Because of lack of consistency, the authors were cautious to suggest that these results supported the use of the drug, and felt more study needed to be performed before such a conclusion could be reached.

S-Adenosyl Methionine

What is it?
S-Adenosyl Methionine (aka SAM, SAMe, and SAM-e) is pronounced as “SAMMY” and is another naturally occurring nutritional supplement used for the treatment of osteoarthritis.  SAM-e is made up of ATP and L-methionine and is commonly produced in the liver.  SAM-e is needed for cell repair and cell growth.  It is unclear how SAM-e assists with pain control but they know it plays a role in three major pathways: transmethylation, transsulferation and aminopropylation.

In a review of the literature by Soeken et al. they found that SAM-e is just as effective as traditional NSAIDs at decreasing OA pain and increasing function. Two studies comparing SAM-e to placebo however, found no significant change in pain level; however one study did find increase in level of function compared to placebo.

The typical dose of SAM-e for the treatment of osteoarthritis pain is 600-1200mg per day often taken in doses of 200 or 400mg three times daily.

Side Effects
Side effects include but are not limited to: headache, anxiety, diarrhea, dyspepsia, insomnia, allergy, and rash.

Safety and Labeling

Brand Name vs. Generic
Nutritional supplements are not FDA approved.  They are covered under the Dietary Health and Education Act of 1994, which classifies dietary supplements as a subcategory of food, allowing manufacturers to market products without submitting proof of safety or efficacy to the FDA.
It may matter what brand of glucosamine you buy. Buying generic glucosamine or any supplement for that matter is not recommended.  There is no way of being able to tell what you are actually taking. You should only buy glucosamine and other supplements reputable, well known companies. Some recommended labels are Kirkland, Puritan’s Pride and Cosamin.

One way of identifying a reputable source of any of the above supplements is to look for the USP logo. The United States Pharmacopeial Convention (USP) has a supplement verification program that tests the quality of supplements. If a supplement has this logo then it means: that it contains the actual amounts of each substance as listed on the label, it doesn’t contain harmful amounts of contaminants, the body is able to break down the substance, and it is made in accordance with FDA good manufacturing practices (GMPs.)            
                                                                                    Description: The USP Verified Dietary Supplement Mark


Our Recommendations

Although the scientific evidence is patchy, we feel it is reasonable that patients with arthritis consider a trial course of glucosamine and chondroitin in combination.  The medication carries a low risk as described above.  Some patients do respond favorably to the medication (though a portion of this response may be the result of the placebo effect).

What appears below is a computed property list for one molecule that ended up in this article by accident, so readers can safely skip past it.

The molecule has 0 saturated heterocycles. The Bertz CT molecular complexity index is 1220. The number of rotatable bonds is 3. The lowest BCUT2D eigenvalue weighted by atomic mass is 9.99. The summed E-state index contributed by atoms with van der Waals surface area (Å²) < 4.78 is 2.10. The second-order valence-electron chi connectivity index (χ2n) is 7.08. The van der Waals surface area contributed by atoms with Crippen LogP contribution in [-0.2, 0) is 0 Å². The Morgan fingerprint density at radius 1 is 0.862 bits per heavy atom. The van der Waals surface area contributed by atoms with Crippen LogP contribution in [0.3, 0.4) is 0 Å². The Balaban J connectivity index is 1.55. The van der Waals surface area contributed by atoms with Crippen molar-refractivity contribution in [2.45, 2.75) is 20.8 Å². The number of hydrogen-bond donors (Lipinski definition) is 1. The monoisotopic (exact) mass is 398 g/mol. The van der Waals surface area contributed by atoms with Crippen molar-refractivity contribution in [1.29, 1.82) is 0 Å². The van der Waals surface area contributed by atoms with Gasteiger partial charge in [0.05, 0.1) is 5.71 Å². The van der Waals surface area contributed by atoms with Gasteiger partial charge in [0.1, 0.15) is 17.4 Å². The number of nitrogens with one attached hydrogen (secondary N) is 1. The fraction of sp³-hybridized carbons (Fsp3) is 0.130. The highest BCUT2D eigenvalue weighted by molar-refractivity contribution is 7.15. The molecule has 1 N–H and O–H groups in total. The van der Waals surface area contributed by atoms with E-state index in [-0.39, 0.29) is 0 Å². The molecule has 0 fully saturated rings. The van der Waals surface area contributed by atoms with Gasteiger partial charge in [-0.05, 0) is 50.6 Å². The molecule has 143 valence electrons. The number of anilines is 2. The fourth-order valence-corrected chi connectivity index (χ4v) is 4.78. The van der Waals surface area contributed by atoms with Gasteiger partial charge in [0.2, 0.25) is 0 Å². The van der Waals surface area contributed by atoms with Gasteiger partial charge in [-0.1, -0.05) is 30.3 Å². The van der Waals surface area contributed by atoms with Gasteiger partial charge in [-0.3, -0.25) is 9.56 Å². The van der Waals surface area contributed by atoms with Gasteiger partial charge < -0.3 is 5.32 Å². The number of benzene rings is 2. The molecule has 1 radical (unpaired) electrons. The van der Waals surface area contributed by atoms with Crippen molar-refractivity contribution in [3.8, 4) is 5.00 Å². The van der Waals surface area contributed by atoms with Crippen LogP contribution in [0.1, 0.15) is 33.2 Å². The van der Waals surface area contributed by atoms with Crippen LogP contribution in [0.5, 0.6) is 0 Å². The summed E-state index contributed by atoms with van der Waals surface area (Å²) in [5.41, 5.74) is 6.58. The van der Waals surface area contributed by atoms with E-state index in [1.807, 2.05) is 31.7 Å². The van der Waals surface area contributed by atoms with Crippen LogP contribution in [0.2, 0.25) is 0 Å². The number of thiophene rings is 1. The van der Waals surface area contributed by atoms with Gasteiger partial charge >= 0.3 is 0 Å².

In efforts to be scientific, we suggest that you answer a few questions from the KOOS Self Pain and Function Scoring System (short versi0on) prior to taking arthritis medication and then re-evaluate yourself with the same questions at 6 and 12 months.  This may help to determine its effectiveness by tracking your function.

The full version of the KOOS questionnaire is rather lengthy, 41 questions (  The short version is as follows:

KOOS-Physical Function Short Form
Today’s date:_______/________/______

INSTRUCTIONS: This survey asks for your view about your knee. This information will help us keep track of how well you are able to perform different activities. Answer every question by ticking the appropriate box, only one box for each question. If you are unsure about how to answer a question, please give the best answer you can so that you answer all the questions.
The following questions concern your level of function in performing usual daily activities and higher-level activities. For each of the following activities, please indicate the degree of difficulty you have experienced in the last week due to your knee problem.

1. Rising from bed
None  Mild    Moderate  Severe   Extreme  

2. Putting on socks/stockings
None  Mild    Moderate  Severe   Extreme  

3. Rising from sitting
None  Mild    Moderate  Severe   Extreme  

4. Bending to floor
None  Mild    Moderate  Severe   Extreme  

5. Twisting/pivoting on your injured knee
None  Mild    Moderate  Severe   Extreme  

6. Kneeling
None  Mild    Moderate  Severe   Extreme  

7. Squatting
None  Mild    Moderate  Severe   Extreme  


  • R.M. Rozendaal et al. Effect of Glucosamine Sulfate on Hip Osteoarthritis. A Randomized Trial. American College of Physicians. 2008 February; 148(4):268-277.
  • Rindone JP, Hiller D, Collacott E, Nordhaugen N, Arriola G. Randomized, Controlled Trial of Glucosamine for Treating Osteoarthritis of the Knee. West J Med. 2000 February; 172(2):91-94.
  • Uebelhart D et al. Intermittent treatment of knee osteoarthritis with oral chondroitin sulfate: a one-year, randomized, double-blind multicenter study versus placebo. Osteoarthritis and Cartilage. 2004 April; 12(4): 269-276.
  • Clegg et al.  Glucosamine, Chondroitin Sulfate, and the Two in Combination for Painful Knee Osteoarthritis. N Engl J Med. 2006 February; 354:795-808.
  • Soeken KL, Lee W, Bausell RB, Agelli M, Berman BM. Safety and Efficacy of S-adenosylmethionine (SAMe) for osteoarthritis. The Journal of Family Practice. 2002 May; 51(5); 425-430.

Product Review:
Joint Health Supplements with Glucosamine, Chondroitin, and/or MSM:
Accessed September 27, 2011.

U.S.Pharmacopia (USP) dietary supplement verification program:
Accessed September 27, 2011.